Does it really matter whether your arms are in or out when you try to spin really fast? Take a look ... then find out for yourself!
You've probably seen an ice skater spinning during a performance and suddenly she starts to spin dramatically faster. A diver or gymnast may also suddenly flip or twist much faster in the air. This speeded-up rotation results from a sudden redistribution of mass. You can make yourself suddenly spin faster while sitting in a rotating chair.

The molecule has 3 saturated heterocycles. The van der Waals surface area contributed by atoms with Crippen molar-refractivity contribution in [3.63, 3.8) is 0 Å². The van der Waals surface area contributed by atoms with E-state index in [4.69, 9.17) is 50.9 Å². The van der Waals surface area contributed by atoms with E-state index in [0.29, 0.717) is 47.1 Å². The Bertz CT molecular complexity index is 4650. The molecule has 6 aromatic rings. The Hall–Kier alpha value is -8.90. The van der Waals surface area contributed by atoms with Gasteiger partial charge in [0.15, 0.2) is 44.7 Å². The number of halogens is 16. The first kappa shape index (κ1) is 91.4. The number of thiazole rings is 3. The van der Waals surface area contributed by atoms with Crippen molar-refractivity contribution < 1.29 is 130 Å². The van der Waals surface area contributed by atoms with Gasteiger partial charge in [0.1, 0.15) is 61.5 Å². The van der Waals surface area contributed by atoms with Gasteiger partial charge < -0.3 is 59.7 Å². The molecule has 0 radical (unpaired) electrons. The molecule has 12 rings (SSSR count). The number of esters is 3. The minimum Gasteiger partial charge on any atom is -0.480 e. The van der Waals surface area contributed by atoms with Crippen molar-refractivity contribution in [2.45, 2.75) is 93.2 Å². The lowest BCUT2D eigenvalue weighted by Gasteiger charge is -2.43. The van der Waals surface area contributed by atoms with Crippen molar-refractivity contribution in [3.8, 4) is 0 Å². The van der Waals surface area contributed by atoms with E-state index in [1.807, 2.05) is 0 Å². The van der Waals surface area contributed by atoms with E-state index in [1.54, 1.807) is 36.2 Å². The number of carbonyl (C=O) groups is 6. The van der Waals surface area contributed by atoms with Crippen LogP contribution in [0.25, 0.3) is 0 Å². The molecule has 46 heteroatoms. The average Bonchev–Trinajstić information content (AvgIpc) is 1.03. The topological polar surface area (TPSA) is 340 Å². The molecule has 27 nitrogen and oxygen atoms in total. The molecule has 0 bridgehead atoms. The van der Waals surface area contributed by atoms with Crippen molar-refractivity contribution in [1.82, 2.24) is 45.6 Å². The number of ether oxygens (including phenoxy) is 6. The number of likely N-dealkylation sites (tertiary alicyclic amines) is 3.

Sit in a chair with one of the masses in each hand and with arms outstretched. Have your partner start rotating you slowly, then have that person let go and move away. Quickly pull the masses inward and notice that you rotate faster.
Be careful! You never know when a chair might tip over! Also, depending on your tolerance, you may be slightly off balance when you try to walk away.
Why does this happen?
When an ice skater spins, they are using angular momentum. In a spin, their arms act as weights. When arms are extended, the skater spins slowly. When the skater changes their moment of inertia and bring their arms into their body, they spin faster.
Check out these resources for more information:
Introduction to Rotational Inertia - this playlist is a full unit on rotational inertia including formulas and calculations.